After some moments, I pick up a blue felt tip pen and write “Horses bring emotional, spiritual and financial abundance into my life”. I then circle the whole phrase in red and cut it out. I immediately pin it to my cork board where I can see it daily when I use my laptop. For me, this newly-phrased belief is general enough that I can both remember it and start the process of feeling it to be true. Now that I can see it, the work of transforming the written statement into a real belief begins. So how do I make this happen?
In the past, when I have created goals or plans, I have always chosen to make them visible. I usually write them down and pin them up where I can see them and it’s been amazing to witness how much impact this simple act has then had on the realisation of those goals. When I review my progress some months after pinning up the goals or activities, it’s common for me to find that the majority of items have been completed without much conscious attention on my part. There seems to be something about the process of committing them to paper and making them visible that helps me retain a focus without much effort.
If a belief is “only a thought that you keep thinking” (Abraham Hicks, The Vortex) then I need plenty of opportunities to keep thinking about my new belief and this is one of the best ways I know. However, I do need this thought to be more than just an affirmation created in the hope that things might change. An affirmation is not a belief. A belief is something I feel, in my heart, to be true and which will guide my thoughts, feelings and actions both consciously and sub-consciously. If I am constantly looking at my new belief statement and not really believing it’s true, then the statement remains aspirational and won’t change anything.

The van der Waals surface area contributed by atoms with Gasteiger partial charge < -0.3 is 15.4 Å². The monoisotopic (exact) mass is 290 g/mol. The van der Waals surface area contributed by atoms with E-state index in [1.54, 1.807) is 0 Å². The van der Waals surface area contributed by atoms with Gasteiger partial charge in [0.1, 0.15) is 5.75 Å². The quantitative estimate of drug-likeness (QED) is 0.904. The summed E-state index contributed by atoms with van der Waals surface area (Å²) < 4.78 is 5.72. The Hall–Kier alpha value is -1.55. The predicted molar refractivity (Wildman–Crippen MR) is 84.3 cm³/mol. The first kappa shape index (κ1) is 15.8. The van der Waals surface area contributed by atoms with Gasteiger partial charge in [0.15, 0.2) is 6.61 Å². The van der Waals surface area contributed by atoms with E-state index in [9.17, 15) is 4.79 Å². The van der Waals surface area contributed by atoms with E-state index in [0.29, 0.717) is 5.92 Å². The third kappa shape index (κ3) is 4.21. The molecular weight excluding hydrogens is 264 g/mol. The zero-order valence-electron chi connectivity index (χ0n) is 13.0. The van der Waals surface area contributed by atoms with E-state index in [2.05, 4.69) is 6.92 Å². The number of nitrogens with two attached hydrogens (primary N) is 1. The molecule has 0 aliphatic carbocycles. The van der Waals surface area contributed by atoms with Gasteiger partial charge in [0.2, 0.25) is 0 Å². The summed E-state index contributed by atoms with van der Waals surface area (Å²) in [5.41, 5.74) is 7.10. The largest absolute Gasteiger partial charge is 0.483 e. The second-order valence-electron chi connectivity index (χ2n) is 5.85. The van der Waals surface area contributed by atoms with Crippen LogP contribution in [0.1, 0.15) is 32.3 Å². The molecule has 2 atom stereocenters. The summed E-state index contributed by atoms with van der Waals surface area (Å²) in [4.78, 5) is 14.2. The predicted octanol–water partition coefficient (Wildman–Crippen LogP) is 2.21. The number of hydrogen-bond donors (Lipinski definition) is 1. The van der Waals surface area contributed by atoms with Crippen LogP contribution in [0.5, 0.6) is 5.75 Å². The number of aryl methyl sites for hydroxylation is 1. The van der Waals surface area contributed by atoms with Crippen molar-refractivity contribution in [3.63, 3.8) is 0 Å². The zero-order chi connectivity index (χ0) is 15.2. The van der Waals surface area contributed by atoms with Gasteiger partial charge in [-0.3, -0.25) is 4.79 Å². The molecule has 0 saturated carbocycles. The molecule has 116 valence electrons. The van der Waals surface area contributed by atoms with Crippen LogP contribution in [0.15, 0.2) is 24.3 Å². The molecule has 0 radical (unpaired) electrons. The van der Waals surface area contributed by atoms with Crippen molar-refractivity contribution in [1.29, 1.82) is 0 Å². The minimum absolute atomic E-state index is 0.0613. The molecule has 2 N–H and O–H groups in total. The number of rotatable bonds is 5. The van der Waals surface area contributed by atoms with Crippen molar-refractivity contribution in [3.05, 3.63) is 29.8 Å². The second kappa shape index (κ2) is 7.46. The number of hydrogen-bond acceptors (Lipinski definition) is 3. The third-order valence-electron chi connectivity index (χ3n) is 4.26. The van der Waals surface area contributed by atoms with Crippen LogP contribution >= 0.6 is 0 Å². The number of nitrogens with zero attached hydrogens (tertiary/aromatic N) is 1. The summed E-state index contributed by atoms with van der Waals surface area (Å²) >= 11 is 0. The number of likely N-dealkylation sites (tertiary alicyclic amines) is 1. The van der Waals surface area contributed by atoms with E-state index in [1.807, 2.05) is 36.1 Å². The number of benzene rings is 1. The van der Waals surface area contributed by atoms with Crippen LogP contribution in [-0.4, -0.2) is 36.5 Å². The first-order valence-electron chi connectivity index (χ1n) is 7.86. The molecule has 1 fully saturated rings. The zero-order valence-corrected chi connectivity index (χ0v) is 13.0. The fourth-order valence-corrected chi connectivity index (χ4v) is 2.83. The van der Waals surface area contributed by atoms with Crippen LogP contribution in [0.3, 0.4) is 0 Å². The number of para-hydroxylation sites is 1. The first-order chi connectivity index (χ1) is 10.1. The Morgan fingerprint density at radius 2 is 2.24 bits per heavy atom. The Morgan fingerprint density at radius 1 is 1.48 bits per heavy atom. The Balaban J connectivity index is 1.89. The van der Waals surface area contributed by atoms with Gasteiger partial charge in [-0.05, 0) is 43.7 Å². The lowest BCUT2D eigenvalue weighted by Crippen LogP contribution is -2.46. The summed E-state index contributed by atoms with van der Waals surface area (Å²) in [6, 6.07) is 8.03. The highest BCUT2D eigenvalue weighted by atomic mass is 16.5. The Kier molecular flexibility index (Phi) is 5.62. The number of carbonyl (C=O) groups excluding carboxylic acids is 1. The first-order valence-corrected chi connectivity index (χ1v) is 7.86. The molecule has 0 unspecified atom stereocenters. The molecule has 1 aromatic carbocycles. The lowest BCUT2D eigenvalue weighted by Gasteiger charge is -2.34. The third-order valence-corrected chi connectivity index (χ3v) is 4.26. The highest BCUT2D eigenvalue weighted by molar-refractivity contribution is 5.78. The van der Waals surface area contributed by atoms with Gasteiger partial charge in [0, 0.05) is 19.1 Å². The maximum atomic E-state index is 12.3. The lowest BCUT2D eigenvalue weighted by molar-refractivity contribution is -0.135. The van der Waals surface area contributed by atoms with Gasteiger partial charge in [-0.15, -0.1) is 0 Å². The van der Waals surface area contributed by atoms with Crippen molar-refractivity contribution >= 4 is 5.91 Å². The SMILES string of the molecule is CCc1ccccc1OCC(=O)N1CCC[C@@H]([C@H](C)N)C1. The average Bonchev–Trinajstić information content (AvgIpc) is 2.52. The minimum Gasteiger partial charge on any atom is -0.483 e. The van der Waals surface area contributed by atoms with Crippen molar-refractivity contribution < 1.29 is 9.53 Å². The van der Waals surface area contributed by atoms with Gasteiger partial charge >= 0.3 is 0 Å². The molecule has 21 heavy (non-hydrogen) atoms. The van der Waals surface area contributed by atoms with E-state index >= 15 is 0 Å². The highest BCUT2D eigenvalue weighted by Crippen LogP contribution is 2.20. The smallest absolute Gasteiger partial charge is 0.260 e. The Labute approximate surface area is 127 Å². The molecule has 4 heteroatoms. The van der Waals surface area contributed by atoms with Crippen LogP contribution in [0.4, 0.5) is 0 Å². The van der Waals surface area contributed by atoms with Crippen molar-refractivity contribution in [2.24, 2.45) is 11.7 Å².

To feel that it’s true, I’m going to have to look for some evidence to support it. And this is why I’ve created a new belief statement that’s meets two key criteria – 1) it’s general enough for me to be able to easily find something to support it and 2) it feels good when I think about it. If I’m serious about making this change, I’m going to have to find something, however small, in support of my new belief on a regular basis. For me, there’s no point creating a new belief which constantly feels out of reach because it will ultimately change nothing.